Eating to Achieve Six-Pack Abs
Flickr/itodd76, Licensed under Creative Commons
Abs are made in the kitchen; at least that’s what many fitness professionals will tell you when asked for advice about how to achieve the ever elusive “six pack.”
Although popular and catchy, this phrase is a tiny bit misleading.
Yes, for most people the ability to maintain finely chiseled abdominal muscles requires adherence to a very strict diet, but eating the right foods, no matter how healthy or high in protein, won’t “make” your abs.
If you want a six-pack, first and foremost you have to build your abdominal muscles.
Think about it, you can continue to decrease your body fat by following a “clean” diet and doing tons of cardio exercise, but if you haven’t trained to build those muscles, well then there won’t be any six-pack there to reveal.
So really, the saying should be something like, “abs are revealed in the kitchen.” I guess that’s not as catchy, though.
Regardless, before you set out to achieve a six pack, just remember that it will require you to pay detailed attention to both your diet and exercise routine, as well as several other aspects of your health, like your sleeping habits and alcohol consumption.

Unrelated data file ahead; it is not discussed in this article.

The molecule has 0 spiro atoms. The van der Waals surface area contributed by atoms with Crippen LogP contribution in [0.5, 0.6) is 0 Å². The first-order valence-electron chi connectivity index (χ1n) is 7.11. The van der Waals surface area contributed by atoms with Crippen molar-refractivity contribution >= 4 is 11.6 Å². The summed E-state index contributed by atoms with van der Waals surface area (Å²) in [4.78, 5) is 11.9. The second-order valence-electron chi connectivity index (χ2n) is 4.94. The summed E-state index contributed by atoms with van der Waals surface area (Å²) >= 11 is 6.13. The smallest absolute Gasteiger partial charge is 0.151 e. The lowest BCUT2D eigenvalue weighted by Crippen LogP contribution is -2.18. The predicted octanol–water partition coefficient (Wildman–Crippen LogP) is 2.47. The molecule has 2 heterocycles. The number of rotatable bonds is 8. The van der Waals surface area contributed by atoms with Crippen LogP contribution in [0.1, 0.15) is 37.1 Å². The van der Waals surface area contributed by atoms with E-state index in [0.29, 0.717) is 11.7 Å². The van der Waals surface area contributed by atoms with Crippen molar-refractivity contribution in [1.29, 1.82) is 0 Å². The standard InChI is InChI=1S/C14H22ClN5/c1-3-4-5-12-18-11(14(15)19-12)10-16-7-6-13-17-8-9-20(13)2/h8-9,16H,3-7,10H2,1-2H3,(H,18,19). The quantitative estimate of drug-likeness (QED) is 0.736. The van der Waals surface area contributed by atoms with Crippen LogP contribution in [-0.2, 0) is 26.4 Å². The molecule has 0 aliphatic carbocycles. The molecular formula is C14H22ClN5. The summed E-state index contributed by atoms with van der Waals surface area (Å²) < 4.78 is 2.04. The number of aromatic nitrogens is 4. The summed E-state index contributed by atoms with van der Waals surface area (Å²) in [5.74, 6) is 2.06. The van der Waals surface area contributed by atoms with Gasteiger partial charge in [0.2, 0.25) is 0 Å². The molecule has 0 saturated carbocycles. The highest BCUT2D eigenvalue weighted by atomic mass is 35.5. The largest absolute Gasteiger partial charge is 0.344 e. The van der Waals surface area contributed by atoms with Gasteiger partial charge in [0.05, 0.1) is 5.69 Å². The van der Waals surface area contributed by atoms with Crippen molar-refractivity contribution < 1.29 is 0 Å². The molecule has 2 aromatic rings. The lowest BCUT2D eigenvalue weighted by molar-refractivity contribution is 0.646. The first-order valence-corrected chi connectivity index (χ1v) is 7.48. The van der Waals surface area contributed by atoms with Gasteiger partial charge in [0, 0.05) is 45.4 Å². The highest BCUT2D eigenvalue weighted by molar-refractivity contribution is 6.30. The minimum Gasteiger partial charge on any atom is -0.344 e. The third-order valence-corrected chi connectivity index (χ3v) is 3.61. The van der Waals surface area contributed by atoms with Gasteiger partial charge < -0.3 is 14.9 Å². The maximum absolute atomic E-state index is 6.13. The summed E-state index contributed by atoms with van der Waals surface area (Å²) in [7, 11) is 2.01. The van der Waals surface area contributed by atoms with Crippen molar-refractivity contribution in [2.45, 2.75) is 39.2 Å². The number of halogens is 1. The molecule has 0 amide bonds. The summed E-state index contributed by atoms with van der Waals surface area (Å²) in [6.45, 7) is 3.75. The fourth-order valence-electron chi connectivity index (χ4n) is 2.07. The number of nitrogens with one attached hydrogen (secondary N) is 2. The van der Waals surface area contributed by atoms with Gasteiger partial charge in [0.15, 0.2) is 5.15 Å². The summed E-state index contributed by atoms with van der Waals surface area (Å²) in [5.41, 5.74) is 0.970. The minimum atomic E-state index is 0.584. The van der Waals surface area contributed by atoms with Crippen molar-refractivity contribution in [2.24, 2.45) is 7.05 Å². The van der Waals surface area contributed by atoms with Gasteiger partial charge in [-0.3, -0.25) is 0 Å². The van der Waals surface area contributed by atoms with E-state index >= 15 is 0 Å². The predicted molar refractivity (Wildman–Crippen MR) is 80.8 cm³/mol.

What exactly does a six-pack abs diet look like?
If it’s a svelte stomach that you’re after, New York Certified Fitness trainer and nutritionist Franci Cohen suggests compiling a meal plan that is mostly made up of nutrient-rich whole foods.
“If you feel like a hamster on a treadmill and are fed up with doing endless crunches for minimal results, it is time you turn to your kitchen,” she said.
A few food examples that Cohen mentioned include oats, which are high in fiber but low in calories, boiled eggs, milk, chicken, salmon and other fish for protein, the most important nutrient for building muscle mass, and nuts as a healthy source of fat.
“Many people spend endless hours in the gym dreaming of getting an ‘ideal’ body but they fail to do so because they don’t follow a proper diet plan,” said Cohen.
In addition to incorporating whole foods in your diet, Cohen suggests reducing your fat and carb intake and almost entirely eliminating added sugar.